A stop at Devils Tower NM, the country’s first National Monument, is just one more highlight before you make your way to Custer, SD and the iconic Black Hills. Here, nature is your playground as you explore Custer State Park, gaze at Mount Rushmore and explore the two worlds (above and below ground) at Wind Cave National Park.
Best of the Plains
When you live in Georgia and your favorite places to visit are on the western half of the country, you find yourself driving across the Plains… a lot. Throughout our various trips, we have discovered many hidden gems, which are included in this route.
Admittedly, much of this route includes stops at historically significant places. We know that doesn’t interest everyone, especially if you are traveling with kids. But, you’ll also have the opportunity to tour a few art museums, float down a scenic river and walk beside the wagon ruts of the Oregon Trail.
And that’s exactly why we included this route. If you’re like us and are truly driving across the country to get to your “destination,” this route will help you to find a few interesting things along the way. And for those interested in diving into the history, we wanted to highlight some of the best places to do that.
Michigan’s Upper Peninsula
We loved touring the Upper Peninsula as part of an extended Great Lakes Road Trip. This route concentrates on the highlights, including all three national lakeshores, a day trip to the car-free Mackinac Island and a couple of state parks. The best part of this route is that you generally don’t have to worry too much about early or late-season snow and you’ll typically find mild summer temperatures. Of course, no one can predict the weather so I make no guarantees!
For us, this was just about the perfect RV trip. You don’t have to navigate your way around any large cities (at least not on the official route) and you’re never too far from civilization. You get just the right balance of nature and small-town charm.
Our biggest tip for this route (if you are not traveling with pets) is to allow for an RV-free extension to Isle Royale National Park (page 334). When we did this trip, we parked the camper in Copper Harbor and spent a night at the lodge on this island park in the middle of Lake Superior. It really is a fantastic park that offers amazing scenery, several hiking trails and the opportunity to see moose and wolves.
Before we did this trip, many people had told us we would love the Upper Peninsula. They weren’t wrong.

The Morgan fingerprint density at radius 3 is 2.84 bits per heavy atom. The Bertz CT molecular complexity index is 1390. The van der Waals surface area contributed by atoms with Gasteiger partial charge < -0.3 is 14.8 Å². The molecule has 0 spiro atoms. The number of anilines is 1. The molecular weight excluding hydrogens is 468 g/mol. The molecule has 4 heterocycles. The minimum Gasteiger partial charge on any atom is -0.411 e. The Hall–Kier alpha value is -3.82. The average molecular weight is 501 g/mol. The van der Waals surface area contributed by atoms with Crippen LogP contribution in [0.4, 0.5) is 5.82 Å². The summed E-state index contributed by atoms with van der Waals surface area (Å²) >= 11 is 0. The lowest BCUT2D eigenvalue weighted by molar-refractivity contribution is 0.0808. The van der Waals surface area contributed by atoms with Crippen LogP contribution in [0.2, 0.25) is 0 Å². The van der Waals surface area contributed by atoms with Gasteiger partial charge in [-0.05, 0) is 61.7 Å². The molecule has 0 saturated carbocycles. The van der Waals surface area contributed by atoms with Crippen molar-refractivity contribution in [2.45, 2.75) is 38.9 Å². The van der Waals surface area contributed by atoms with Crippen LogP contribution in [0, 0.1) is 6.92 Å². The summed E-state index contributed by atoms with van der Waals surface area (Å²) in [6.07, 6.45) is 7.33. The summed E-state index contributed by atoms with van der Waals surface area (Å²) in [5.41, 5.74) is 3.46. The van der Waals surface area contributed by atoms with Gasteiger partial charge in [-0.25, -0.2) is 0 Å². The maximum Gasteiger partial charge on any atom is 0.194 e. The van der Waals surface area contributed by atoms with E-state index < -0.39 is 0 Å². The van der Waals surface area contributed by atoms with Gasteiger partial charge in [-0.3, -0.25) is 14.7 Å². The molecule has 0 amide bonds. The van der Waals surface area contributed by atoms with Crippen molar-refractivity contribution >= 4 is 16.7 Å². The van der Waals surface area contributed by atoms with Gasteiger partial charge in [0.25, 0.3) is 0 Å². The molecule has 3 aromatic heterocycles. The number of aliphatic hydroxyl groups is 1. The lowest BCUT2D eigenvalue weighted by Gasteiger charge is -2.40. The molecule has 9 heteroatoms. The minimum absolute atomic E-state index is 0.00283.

Northeast and Mid-Atlantic Routes
While New England the the northeast of the United States isn’t necessarily the most RV-friendly area of the country, there are still some great routes in this area. In fact, our first summer trip with our camper was to upstate New York and New England in 2016. Since distances are much closer than out west, you can pack a lot more into a little time.
Ahhh, New England in the fall. Yes, those fall colors are something to behold. Alas, we did this trip in the summer so we haven’t experienced the phenomenal leaf-peeping ourselves. But we’ll make it there one day. The main to remember is that predicting when the leaves will hit their peak color is difficult. And, many campgrounds, restaurants and shops are not open year-round. If you’re doing this trip in the fall, we’re sending you best wishes that you can manage to plan everything for just the right time!
Along this route, we loved touring the various covered bridges, sampling the cheese and maple syrup at Sugarbush Farm, driving the epic Kancamagus Highway and experiencing the wild weather atop Mount Washington. Seriously, it gets some of the most extreme weather in the world, so be prepared for just about anything.
There are many things we haven’t done along this route, though, including a stop at Ben & Jerry’s (I have to admit that the Flavor Graveyard is intriguing), driving through Smuggler’s Notch and walking along the Flume Gorge Trail below the towering granite walls.
Yep, we definitely need to add another trip to New England to our plans.
Since both Grant and I grew up in the south, we tend to expect white sandy beaches when we’re at the coast. In Maine, you’ll generally find the exact opposite – a rocky and rugged coastline. It may not be the same but it’s still scenic.
Our 9-day route takes you up the coast, visiting several small towns and lighthouses as you make your way to Acadia National Park in Bar Harbor. Along the way, you can explore the history of the area, nosh on more lobster than you can imagine and, of course, tour countless lighthouses.